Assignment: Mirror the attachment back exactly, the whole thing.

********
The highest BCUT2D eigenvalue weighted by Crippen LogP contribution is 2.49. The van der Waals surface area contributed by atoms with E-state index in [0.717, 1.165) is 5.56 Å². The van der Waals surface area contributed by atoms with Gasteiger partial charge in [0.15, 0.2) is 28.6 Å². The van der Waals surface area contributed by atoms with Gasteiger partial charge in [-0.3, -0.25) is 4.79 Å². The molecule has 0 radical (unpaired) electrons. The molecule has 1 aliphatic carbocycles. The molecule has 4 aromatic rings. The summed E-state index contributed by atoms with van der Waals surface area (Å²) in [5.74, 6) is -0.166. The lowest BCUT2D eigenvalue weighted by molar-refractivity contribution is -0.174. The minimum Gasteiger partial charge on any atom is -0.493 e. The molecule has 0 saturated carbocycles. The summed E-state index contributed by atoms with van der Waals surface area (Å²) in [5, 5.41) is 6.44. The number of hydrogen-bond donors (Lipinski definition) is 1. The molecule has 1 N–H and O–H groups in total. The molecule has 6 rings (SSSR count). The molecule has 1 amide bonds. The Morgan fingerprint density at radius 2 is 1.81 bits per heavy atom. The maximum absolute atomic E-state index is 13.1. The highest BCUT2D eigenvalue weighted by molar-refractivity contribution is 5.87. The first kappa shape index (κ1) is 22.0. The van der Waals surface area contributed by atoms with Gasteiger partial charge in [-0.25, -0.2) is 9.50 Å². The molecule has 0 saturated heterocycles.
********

The highest BCUT2D eigenvalue weighted by Crippen LogP contribution is 2.49. The van der Waals surface area contributed by atoms with E-state index in [0.717, 1.165) is 5.56 Å². The van der Waals surface area contributed by atoms with Gasteiger partial charge in [0.15, 0.2) is 28.6 Å². The van der Waals surface area contributed by atoms with Gasteiger partial charge in [-0.3, -0.25) is 4.79 Å². The molecule has 0 radical (unpaired) electrons. The molecule has 1 aliphatic carbocycles. The molecule has 4 aromatic rings. The summed E-state index contributed by atoms with van der Waals surface area (Å²) in [5.74, 6) is -0.166. The lowest BCUT2D eigenvalue weighted by molar-refractivity contribution is -0.174. The minimum Gasteiger partial charge on any atom is -0.493 e. The molecule has 0 saturated carbocycles. The summed E-state index contributed by atoms with van der Waals surface area (Å²) in [5, 5.41) is 6.44. The number of hydrogen-bond donors (Lipinski definition) is 1. The molecule has 1 N–H and O–H groups in total. The molecule has 6 rings (SSSR count). The molecule has 1 amide bonds. The Morgan fingerprint density at radius 2 is 1.81 bits per heavy atom. The maximum absolute atomic E-state index is 13.1. The highest BCUT2D eigenvalue weighted by molar-refractivity contribution is 5.87. The first kappa shape index (κ1) is 22.0. The van der Waals surface area contributed by atoms with Gasteiger partial charge in [-0.25, -0.2) is 9.50 Å². The molecule has 0 saturated heterocycles.